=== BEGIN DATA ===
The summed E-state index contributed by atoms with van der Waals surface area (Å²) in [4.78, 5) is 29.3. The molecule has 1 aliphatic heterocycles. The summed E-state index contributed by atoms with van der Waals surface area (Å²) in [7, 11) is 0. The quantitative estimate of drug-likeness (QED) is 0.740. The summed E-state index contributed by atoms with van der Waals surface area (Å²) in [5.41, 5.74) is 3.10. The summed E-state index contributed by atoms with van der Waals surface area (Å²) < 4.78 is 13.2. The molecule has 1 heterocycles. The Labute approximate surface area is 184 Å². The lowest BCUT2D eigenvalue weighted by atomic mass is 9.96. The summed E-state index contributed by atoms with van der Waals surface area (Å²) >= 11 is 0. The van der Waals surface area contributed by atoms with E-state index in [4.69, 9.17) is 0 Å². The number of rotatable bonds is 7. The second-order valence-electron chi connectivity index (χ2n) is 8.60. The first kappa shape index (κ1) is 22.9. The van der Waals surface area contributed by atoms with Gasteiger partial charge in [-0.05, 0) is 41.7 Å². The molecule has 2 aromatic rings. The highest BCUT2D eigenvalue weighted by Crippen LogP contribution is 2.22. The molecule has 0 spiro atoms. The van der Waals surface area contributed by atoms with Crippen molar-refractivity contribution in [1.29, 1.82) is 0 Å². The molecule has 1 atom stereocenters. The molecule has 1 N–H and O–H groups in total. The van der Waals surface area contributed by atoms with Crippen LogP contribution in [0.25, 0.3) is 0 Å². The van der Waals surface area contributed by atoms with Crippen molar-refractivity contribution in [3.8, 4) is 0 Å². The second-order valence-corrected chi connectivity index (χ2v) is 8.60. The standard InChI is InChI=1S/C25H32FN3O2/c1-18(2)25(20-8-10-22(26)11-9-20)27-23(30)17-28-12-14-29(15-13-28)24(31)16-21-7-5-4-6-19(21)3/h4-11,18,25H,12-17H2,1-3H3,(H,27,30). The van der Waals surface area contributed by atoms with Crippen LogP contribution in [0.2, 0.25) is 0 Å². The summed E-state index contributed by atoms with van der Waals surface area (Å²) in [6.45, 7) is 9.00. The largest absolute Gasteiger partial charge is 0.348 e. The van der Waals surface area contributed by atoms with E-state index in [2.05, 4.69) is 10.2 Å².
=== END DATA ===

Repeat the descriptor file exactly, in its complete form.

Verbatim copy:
The summed E-state index contributed by atoms with van der Waals surface area (Å²) in [4.78, 5) is 29.3. The molecule has 1 aliphatic heterocycles. The summed E-state index contributed by atoms with van der Waals surface area (Å²) in [7, 11) is 0. The quantitative estimate of drug-likeness (QED) is 0.740. The summed E-state index contributed by atoms with van der Waals surface area (Å²) in [5.41, 5.74) is 3.10. The summed E-state index contributed by atoms with van der Waals surface area (Å²) < 4.78 is 13.2. The molecule has 1 heterocycles. The Labute approximate surface area is 184 Å². The lowest BCUT2D eigenvalue weighted by atomic mass is 9.96. The summed E-state index contributed by atoms with van der Waals surface area (Å²) >= 11 is 0. The van der Waals surface area contributed by atoms with E-state index in [4.69, 9.17) is 0 Å². The number of rotatable bonds is 7. The second-order valence-electron chi connectivity index (χ2n) is 8.60. The first kappa shape index (κ1) is 22.9. The van der Waals surface area contributed by atoms with Gasteiger partial charge in [-0.05, 0) is 41.7 Å². The molecule has 2 aromatic rings. The highest BCUT2D eigenvalue weighted by Crippen LogP contribution is 2.22. The molecule has 0 spiro atoms. The van der Waals surface area contributed by atoms with Crippen molar-refractivity contribution in [1.29, 1.82) is 0 Å². The molecule has 1 atom stereocenters. The molecule has 1 N–H and O–H groups in total. The van der Waals surface area contributed by atoms with Crippen LogP contribution in [0.25, 0.3) is 0 Å². The van der Waals surface area contributed by atoms with Crippen molar-refractivity contribution in [3.8, 4) is 0 Å². The second-order valence-corrected chi connectivity index (χ2v) is 8.60. The standard InChI is InChI=1S/C25H32FN3O2/c1-18(2)25(20-8-10-22(26)11-9-20)27-23(30)17-28-12-14-29(15-13-28)24(31)16-21-7-5-4-6-19(21)3/h4-11,18,25H,12-17H2,1-3H3,(H,27,30). The van der Waals surface area contributed by atoms with Crippen LogP contribution in [0.2, 0.25) is 0 Å². The summed E-state index contributed by atoms with van der Waals surface area (Å²) in [6.45, 7) is 9.00. The largest absolute Gasteiger partial charge is 0.348 e. The van der Waals surface area contributed by atoms with E-state index in [2.05, 4.69) is 10.2 Å².